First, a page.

When we manage the relationship between a sponsor and a site in Colombia, we ensure that the sponsor is isolated from the realities of conducting trials at a research site in a developing country (i.e. lack of international business and legal experience, poor command of English, inexperience with regulatory and importation processes, cultural differences).

Interventional Concepts seeks to bring to sites in Colombia world-class clinical trials with medical innovations that otherwise they would have never received by the large CROs that currently have offices in the country. These are some of the trial set-up and operational services that Interventional Concepts, Inc. typically perform on behalf of a foreign sponsor:

  • Preliminary pre-trial groundwork at the site at their patient database to ensure that we have candidate subjects.
  • Budget, contract drafting and negotiation with sponsor.
  • Application for import permit right after regulatory approval.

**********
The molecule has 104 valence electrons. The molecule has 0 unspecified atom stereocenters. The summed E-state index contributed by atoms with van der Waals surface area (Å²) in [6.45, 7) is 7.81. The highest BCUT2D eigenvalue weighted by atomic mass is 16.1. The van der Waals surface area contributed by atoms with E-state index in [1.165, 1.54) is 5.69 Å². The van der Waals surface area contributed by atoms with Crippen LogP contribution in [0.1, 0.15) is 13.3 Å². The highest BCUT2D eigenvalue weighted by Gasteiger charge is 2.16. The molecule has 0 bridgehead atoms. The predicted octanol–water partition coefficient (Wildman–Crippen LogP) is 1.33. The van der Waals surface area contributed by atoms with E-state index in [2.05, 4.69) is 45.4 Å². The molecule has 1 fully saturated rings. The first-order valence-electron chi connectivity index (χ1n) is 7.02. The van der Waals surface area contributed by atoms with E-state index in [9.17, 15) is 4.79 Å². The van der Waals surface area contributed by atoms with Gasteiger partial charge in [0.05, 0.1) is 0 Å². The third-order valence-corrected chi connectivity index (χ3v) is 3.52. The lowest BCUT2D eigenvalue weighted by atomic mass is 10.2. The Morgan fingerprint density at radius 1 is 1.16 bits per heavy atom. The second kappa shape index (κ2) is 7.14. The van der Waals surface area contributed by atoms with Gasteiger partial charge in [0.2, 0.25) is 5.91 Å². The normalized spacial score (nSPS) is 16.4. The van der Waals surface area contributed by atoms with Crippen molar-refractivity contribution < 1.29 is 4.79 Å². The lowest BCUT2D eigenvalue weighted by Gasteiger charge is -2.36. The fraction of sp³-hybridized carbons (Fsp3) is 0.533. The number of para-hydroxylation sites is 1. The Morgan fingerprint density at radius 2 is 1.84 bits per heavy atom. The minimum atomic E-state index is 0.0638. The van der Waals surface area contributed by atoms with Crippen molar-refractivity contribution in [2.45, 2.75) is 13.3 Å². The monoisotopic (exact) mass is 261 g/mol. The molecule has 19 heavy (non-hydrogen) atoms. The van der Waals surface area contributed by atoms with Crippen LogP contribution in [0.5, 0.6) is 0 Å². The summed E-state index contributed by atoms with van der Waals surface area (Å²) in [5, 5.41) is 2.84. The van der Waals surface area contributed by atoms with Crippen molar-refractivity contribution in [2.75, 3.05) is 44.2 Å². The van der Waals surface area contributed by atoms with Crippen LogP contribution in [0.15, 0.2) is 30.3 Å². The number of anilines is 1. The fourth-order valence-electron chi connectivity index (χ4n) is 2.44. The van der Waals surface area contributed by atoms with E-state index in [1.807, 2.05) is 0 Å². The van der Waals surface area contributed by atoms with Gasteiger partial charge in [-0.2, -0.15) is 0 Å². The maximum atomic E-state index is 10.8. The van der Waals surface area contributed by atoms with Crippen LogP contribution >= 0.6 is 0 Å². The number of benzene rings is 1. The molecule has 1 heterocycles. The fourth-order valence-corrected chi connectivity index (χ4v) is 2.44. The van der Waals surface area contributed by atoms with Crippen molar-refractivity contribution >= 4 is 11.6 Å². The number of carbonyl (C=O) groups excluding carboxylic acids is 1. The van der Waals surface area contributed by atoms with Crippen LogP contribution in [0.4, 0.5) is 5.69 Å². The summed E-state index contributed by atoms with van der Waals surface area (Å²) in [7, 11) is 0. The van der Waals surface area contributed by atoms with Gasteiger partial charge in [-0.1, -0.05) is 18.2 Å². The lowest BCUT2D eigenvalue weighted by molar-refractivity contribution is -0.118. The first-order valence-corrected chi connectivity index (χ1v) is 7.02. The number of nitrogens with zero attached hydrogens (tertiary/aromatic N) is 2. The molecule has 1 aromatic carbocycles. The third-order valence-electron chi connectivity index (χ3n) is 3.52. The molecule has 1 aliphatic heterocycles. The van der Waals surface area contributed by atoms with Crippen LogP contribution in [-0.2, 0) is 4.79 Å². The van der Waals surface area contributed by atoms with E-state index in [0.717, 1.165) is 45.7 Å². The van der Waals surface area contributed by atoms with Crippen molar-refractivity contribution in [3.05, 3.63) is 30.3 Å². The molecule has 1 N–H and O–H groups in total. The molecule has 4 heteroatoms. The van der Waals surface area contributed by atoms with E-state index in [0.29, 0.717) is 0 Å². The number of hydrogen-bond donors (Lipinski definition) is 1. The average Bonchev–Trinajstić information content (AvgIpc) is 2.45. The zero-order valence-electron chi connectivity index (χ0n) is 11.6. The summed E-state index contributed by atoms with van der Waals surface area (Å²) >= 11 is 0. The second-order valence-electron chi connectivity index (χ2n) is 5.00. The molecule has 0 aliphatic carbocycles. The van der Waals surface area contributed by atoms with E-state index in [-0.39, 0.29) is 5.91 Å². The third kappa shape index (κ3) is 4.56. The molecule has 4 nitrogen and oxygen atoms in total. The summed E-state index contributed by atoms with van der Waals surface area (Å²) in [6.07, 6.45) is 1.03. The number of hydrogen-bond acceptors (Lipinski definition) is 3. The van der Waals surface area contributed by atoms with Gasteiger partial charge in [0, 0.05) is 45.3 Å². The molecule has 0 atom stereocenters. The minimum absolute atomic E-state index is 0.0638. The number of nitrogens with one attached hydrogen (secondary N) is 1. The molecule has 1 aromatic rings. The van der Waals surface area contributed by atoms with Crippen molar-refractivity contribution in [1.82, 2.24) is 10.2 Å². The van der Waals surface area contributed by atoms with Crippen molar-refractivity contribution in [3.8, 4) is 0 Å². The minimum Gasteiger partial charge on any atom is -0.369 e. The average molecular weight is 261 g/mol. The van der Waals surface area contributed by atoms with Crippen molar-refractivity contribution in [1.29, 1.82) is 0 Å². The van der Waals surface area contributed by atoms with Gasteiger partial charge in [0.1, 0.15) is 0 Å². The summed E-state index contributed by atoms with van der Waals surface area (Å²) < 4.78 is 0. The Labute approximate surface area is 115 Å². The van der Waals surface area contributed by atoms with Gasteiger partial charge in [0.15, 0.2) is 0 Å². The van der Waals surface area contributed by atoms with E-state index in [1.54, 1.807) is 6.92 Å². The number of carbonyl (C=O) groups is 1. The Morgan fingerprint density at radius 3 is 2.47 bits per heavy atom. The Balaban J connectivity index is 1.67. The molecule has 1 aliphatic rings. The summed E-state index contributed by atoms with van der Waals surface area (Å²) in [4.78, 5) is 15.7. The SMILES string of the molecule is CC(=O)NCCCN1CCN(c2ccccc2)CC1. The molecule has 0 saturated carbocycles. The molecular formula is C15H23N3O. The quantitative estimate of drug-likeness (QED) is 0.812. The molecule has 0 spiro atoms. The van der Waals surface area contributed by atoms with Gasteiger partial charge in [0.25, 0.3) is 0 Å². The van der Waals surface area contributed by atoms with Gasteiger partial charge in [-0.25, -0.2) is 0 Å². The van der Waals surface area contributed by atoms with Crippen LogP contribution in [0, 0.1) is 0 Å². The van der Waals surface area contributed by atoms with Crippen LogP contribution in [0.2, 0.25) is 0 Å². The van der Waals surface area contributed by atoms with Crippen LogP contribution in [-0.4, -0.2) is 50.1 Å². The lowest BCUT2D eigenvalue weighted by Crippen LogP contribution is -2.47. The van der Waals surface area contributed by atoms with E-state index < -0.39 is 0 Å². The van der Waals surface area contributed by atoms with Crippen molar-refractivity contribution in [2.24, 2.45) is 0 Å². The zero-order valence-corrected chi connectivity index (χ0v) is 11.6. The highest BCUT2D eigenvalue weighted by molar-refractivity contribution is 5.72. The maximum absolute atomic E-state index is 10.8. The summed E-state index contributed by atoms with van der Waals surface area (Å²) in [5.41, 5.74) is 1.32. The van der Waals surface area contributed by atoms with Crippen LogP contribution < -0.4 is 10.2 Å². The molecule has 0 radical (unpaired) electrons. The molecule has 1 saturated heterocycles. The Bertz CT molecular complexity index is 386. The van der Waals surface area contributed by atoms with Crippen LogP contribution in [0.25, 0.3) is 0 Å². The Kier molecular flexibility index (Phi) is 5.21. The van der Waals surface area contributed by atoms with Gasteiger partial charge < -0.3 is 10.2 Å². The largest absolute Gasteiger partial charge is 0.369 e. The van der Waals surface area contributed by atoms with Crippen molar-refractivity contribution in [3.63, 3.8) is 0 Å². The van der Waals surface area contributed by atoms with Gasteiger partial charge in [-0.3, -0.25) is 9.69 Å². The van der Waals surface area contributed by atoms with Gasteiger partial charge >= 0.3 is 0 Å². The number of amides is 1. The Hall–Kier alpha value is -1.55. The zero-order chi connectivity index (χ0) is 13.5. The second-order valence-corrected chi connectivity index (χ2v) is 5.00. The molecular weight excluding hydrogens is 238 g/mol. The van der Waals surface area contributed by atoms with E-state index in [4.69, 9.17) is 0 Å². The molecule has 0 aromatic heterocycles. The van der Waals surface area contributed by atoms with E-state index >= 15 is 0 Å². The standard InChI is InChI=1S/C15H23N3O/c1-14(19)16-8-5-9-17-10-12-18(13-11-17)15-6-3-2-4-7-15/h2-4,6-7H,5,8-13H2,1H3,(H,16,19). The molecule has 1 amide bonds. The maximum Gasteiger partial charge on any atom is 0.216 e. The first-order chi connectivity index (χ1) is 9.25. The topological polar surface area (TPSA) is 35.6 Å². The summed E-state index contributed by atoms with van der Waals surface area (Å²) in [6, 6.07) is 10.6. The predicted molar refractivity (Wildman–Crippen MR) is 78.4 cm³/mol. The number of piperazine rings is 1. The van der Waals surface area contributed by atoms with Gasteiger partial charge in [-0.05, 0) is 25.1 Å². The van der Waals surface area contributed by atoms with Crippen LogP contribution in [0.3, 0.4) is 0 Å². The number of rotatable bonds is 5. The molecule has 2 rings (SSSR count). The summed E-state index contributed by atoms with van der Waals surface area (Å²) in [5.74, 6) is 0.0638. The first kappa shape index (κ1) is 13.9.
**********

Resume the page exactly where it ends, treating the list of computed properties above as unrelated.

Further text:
• English to Spanish translations — by certified official translators and to the local Colombian Spanish dialect.
  • Import and storage of medical products for a trial (at our government-certified facility).
  • Inventory management with monthly inventory reports.
  • Project status updates via weekly teleconference calls.
  • Patient enrollment activities (patient referral campaigns, calls to patients to schedule appointments and reminders, patient transportation, etc. )
  • Ongoing quarterly reporting/regulatory paperwork required by the national regulatory agency.
  • Reporting to national regulatory agency and ethics committee (e.g. adverse events, quarterly reporting of patients enrolled, reporting of devices used, dispossessed, returned to the sponsor, etc.)
  • Any other activity necessary to successfully conduct the sponsor's trial in Colombia.

Will data from a clinical research site in Colombia be accepted by the FDA?

For international inspections of pharmaceutical trials, the FDA requires conducting the trials according to GCP and under the Ethics Committee approval. For medical devices, the FDA requires the conduct of the trial according to the Declaration of Helsinki (a requirement by Colombian law in Resolution 2378) and to the laws and regulations of the country where the trial is taking place.